Roger Williams: English Protestant theologian and founder of the colony of Providence Plantation (born: 1603 - died: 1684) | Biography
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Roger Williams
English Protestant theologian and founder of the colony of Providence Plantation

Roger Williams

Roger Williams
The basics

Quick Facts

Intro English Protestant theologian and founder of the colony of Providence Plantation
Was Religious scholar Theologian Politician Grammarian
From United States of America
Field Literature Politics Religion
Gender male
Birth 21 December 1603, London, England, UK
Death 1684, Providence, Providence County, Rhode Island, USA (aged 80 years)
Star sign Sagittarius
Children: Mary WilliamsJoseph WilliamsDaniel WilliamsMercy Winsor
Pembroke College
Charterhouse School
Notable Works
A Key Into the Language of America  
Roger Williams
The details (from wikipedia)


Roger Williams (c. 21 December 1603 – between 27 January and 15 March 1683) was a Puritan minister, theologian, and author who founded Providence Plantations, which became the Colony of Rhode Island and Providence Plantations and later the U.S. State of Rhode Island and Providence Plantations, now the State of Rhode Island. He was a staunch advocate for religious freedom, separation of church and state, and fair dealings with Native Americans.

Williams was expelled by the Puritan leaders from the Massachusetts Bay Colony for spreading "new and dangerous ideas," and established Providence Plantations in 1636 as a refuge offering what he termed "liberty of conscience." In 1638, he founded the First Baptist Church in America, in Providence. Williams studied the indigenous languages of New England and published the first book-length study of a native North American language in English.

Early life

Roger Williams was born in or near London between 1602 and 1606, with many historians citing 1603 as the probable year of his birth. The exact details of Williams' birth are unknown as his birth records were destroyed when St. Sepulchre's Church burned during the Great Fire of London. His father was James Williams (1562–1620), a merchant tailor in Smithfield, and his mother was Alice Pemberton (1564–1635).

At an early age, Williams had a spiritual conversion, of which his father disapproved. As an adolescent, he apprenticed under Sir Edward Coke, (1552–1634) the famous jurist, and was educated at Charterhouse School under Coke's patronage. Williams later attended Pembroke College, Cambridge, where he received a Bachelor of Arts in 1627. Williams demonstrated a facility with languages, acquiring familiarity with Latin, Hebrew, Greek, Dutch, and French at an early age. Years later, he tutored John Milton in Dutch and Native American languages in exchange for refresher lessons in Hebrew.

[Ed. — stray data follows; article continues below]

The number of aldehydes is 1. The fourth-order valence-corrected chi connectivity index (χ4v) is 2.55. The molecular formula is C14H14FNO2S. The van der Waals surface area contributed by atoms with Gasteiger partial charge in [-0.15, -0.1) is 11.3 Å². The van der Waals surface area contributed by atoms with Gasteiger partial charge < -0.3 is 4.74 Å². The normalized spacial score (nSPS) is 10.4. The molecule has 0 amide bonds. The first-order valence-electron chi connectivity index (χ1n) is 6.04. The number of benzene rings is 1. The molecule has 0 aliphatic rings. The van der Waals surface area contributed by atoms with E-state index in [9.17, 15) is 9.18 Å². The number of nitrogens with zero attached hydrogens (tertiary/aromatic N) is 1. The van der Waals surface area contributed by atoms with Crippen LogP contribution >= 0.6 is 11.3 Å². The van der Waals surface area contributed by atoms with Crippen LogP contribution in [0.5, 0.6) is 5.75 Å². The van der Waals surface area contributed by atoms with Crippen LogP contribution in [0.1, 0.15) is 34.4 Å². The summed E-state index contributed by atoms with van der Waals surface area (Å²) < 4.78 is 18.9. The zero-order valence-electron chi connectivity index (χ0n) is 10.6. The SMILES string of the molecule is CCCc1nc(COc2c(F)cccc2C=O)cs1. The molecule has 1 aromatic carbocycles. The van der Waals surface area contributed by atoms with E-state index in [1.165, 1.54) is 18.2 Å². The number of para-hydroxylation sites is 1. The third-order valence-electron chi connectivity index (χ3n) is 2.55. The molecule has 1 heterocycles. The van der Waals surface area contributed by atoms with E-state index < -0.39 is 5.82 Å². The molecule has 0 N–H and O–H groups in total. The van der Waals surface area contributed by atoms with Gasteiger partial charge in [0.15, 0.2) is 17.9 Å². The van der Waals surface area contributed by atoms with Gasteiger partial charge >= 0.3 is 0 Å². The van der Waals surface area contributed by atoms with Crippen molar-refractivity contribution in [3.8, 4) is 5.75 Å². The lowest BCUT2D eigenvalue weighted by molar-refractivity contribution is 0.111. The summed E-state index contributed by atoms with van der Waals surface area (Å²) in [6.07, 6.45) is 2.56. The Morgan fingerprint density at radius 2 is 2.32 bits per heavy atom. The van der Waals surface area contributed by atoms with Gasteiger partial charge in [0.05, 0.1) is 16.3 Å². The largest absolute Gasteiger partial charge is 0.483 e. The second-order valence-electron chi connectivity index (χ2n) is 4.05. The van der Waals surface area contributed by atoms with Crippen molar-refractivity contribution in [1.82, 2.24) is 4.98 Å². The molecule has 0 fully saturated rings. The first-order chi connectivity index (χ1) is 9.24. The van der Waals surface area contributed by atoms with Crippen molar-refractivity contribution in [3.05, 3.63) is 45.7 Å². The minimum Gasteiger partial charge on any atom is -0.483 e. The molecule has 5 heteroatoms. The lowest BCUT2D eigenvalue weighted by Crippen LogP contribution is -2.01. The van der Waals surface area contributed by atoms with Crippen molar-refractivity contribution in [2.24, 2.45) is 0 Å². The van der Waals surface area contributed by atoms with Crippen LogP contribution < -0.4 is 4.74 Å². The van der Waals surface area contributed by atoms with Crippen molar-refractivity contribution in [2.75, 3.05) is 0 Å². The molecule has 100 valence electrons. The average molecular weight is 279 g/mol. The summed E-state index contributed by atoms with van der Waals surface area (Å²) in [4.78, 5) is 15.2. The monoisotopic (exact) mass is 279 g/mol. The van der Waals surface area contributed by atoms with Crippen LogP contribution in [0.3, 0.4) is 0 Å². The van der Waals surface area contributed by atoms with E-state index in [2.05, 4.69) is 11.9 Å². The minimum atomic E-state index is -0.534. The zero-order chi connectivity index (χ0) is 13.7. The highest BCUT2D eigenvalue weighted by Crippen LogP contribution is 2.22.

Williams took holy orders in the Church of England in connection with his studies, but he became a Puritan at Cambridge and thus ruined his chance for preferment in the Anglican church. After graduating from Cambridge, he became the chaplain to Sir William Masham. In April 1629, Williams proposed marriage to Jane Whalley, the niece of Lady Joan (Cromwell) Barrington, but she declined. Later that year, he married Mary Bernard (1609–76), the daughter of Rev. Richard Bernard, a notable Puritan preacher and author, at the Church of High Laver, in Epping Forest, a few miles east of London. Together Mary and Roger had six children, all born in America: Mary, Freeborn, Providence, Mercy, Daniel, and Joseph.

Williams knew that Puritan leaders planned to migrate to the New World. He did not join the first wave of settlers, but later decided that he could not remain in England under the administration of Archbishop William Laud. Williams regarded the Church of England as corrupt and false, and he had arrived at the Separatist position by 1630; on December 1, Williams and his wife boarded the Boston-bound Lyon in Bristol.

Life in America

Arrival in Boston

On February 5, 1631, the Lyon anchored in Nantasket, outside of the Puritan settlement of Boston. Upon his arrival, the church of Boston offered Williams the opportunity to serve during the vacancy of Rev. John Wilson, who had returned to England to accompany his wife to the colony. Williams declined the position on grounds that it was "an unseparated church." In addition, he asserted that civil magistrates must not punish any sort of "breach of the first table" of the Ten Commandments such as idolatry, Sabbath-breaking, false worship, and blasphemy, and that individuals should be free to follow their own convictions in religious matters. These three principles later became central tenets of Williams' teachings and writings.

Salem and Plymouth

The Jonathan Corwin House was long purported to be Williams' residence in Salem

As a Separatist, Williams considered the Church of England irredeemably corrupt and believed that one must completely separate from it to establish a new church for the true and pure worship of God. The Salem church was also inclined to Separatism, and they invited him to become their teacher. In response, leaders in Boston vigorously protested, leading Salem to withdraw its offer. As the summer of 1631 ended, Williams moved to Plymouth Colony where he was welcomed, and informally assisted the minister. At Plymouth, he regularly preached; according to the colony's governor, William Bradford, "his teachings were well approved."

After a time, Williams decided that the Plymouth church was not sufficiently separated from the Church of England. Furthermore, his contact with the Narragansett Indians had caused him to question the validity of colonial charters that did not include legitimate purchase of Indian land. Governor Bradford later wrote that Williams fell "into some strange opinions which caused some controversy between the church and him."